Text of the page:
Adriana Varejão: Interiors

Published in 2017 on the occasion of the exhibitions "Adriana Varejão: Interiors" at Gagosian Beverly Hills and "Adriana Varejão: Azulejão" at Gagosian Rome

Preface by Louise Neri, texts by Luiz Camillo Osorio and Adriano Pedrosa

10 × 12 1/2 inches (25.4 × 31.8 cm); 64 pages; Fully illustrated

Anish Kapoor

Published in 2017 on the occasion of the exhibition "Anish Kapoor" at Gagosian Hong Kong in 2016

Conversation with Feng Boyi and Anish Kapoor

9 1/2 × 11 1/4 inches (24.1 × 28.6 cm); 40 pages; Fully illustrated; Bilingual (English/Chinese)

Mark Grotjahn

Untitled (Captain America) 

Published in 2016 on the occasion of the exhibition "Mark Grotjahn: Untitled (Captain America)" at Gagosian Gallery Madison Avenue, New York

Text by David Anfam

8 × 11 inches (20.3 × 27.9 cm); 12-panel accordion and 12-page booklet in hard cover case; Fully illustrated

Francis Bacon

Late Paintings, the historic Francis Bacon exhibition at Gagosian Gallery New York, is the first to focus on Bacon’s late work from 1978 to 1992, the year of his death. His choice of experimental mediums and use of bright colors during this period are reflected in the catalogue by Goto Design. Spray paint-splattered bits of paper, details of sand, dust, and paint-smudged photographs from his studio are used as design elements creating an edginess that contrasts with the lavender endpapers and use of pink to open the Plates section in this hardcover edition. Gatefolds are used reproduce his triptychs to maximum effect and Bacon’s transition from autobiographical to classical references is illustrated with reproductions of torn, crumpled photographs and clippings used as references linked to their corresponding portraits, landscapes, and abstractions.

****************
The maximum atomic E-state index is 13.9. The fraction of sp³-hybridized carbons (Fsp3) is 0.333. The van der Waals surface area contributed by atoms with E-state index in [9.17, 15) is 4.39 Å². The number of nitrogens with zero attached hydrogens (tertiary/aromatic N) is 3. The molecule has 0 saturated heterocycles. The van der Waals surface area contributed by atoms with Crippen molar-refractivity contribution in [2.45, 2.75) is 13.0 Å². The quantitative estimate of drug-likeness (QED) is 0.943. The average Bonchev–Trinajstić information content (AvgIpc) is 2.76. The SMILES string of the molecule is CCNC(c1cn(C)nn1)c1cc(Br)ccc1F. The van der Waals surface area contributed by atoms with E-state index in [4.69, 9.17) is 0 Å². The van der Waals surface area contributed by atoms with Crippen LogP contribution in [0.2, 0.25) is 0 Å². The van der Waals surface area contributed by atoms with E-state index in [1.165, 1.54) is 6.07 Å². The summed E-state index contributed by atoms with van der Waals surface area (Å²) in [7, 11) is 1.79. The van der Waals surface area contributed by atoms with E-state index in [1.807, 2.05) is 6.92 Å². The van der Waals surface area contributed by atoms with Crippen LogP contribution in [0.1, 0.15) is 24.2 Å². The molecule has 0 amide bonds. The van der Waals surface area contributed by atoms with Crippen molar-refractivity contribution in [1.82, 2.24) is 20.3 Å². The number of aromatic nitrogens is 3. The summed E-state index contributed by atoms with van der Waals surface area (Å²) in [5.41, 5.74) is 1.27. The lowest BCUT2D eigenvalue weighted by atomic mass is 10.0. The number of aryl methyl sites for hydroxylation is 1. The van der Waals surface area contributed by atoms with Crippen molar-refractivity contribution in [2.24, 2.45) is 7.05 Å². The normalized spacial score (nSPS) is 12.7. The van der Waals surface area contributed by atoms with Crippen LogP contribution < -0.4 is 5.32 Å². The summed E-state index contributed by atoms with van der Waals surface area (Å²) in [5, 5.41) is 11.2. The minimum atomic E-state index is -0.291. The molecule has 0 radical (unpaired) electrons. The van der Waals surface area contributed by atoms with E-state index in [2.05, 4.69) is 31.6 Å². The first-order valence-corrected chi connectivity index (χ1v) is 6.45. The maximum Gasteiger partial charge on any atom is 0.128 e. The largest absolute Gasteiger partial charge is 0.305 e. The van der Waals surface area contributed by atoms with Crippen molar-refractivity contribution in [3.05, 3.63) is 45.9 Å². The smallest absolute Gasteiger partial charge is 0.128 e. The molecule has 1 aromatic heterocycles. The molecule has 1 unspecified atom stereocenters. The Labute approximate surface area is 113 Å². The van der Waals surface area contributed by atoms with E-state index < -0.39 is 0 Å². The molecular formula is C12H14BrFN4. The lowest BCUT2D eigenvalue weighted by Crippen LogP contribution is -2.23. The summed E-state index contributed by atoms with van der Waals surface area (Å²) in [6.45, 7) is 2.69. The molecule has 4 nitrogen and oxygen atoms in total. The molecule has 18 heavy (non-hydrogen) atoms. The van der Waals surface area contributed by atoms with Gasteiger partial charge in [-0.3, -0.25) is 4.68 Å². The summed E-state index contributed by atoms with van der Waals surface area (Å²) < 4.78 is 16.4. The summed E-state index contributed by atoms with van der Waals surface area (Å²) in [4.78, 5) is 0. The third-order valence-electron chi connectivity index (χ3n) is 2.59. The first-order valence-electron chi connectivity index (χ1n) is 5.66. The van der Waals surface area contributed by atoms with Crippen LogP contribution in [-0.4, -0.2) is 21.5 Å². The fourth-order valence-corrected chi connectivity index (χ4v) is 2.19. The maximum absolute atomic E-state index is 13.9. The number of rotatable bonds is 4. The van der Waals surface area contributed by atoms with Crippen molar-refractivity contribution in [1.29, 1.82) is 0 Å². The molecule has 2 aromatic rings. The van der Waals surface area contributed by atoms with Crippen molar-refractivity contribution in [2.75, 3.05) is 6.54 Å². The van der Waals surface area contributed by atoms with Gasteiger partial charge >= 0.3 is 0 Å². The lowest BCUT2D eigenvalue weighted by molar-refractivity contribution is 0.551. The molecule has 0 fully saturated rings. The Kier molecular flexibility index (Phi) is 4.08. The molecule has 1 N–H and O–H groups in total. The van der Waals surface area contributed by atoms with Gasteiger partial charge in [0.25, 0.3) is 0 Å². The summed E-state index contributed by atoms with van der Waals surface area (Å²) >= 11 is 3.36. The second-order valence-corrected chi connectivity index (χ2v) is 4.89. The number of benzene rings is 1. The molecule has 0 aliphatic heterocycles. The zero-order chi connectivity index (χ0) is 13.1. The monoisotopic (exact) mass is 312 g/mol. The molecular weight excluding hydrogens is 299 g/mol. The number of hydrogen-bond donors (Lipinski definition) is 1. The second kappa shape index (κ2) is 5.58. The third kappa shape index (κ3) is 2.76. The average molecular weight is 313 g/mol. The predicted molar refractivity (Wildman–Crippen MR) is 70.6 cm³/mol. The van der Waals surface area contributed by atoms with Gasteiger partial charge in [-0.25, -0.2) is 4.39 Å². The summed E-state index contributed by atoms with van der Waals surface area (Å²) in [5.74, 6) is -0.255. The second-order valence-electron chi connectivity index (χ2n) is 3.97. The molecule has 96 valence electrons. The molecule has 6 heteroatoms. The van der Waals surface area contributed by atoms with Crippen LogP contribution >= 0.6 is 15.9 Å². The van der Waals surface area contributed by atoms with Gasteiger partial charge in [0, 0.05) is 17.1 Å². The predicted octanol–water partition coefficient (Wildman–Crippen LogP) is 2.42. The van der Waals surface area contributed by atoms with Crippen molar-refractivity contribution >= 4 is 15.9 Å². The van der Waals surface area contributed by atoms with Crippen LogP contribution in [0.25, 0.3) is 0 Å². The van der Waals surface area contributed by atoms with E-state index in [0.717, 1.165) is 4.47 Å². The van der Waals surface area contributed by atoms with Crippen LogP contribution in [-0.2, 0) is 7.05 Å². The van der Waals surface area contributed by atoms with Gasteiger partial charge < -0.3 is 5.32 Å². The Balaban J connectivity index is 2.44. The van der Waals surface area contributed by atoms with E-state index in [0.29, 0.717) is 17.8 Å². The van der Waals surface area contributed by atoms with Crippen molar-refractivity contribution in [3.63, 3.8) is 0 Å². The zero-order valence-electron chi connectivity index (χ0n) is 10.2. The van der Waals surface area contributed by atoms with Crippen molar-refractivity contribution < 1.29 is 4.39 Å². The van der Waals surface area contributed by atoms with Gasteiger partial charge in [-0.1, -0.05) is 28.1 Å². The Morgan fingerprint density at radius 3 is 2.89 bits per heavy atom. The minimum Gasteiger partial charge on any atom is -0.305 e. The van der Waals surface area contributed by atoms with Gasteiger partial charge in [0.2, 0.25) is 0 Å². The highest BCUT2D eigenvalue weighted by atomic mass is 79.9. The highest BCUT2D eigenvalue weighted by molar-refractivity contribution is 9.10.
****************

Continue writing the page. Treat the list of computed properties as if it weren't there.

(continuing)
Nam June Paik

For the exhibition at Gagosian Hong Kong, Goto Design presents the hardcover catalogue Nam June Paik—The Late Style by curator and Paik scholar John G. Hanhardt. Through its fresh, contemporary design this monument to his last period of work vibrantly places the “father of video art” in the context of today’s art scene, underlining his continuing relevancy. Metallic foil stamping on the cover references the flickering colors of a television screen in a font that expresses both purity of form and warmth over an image that elegantly combines the different elements in his work—including a small robot in the foreground appearing to approach the viewer. Many works are seen for the first time, including a facsimile of Notebook from 1984—printed on thin, uncoated stock in contrast with the rest of the book—featuring small works that foreshadow his final decade when the movement of this hands-on artist was limited. The tone, however, is electric and very much alive.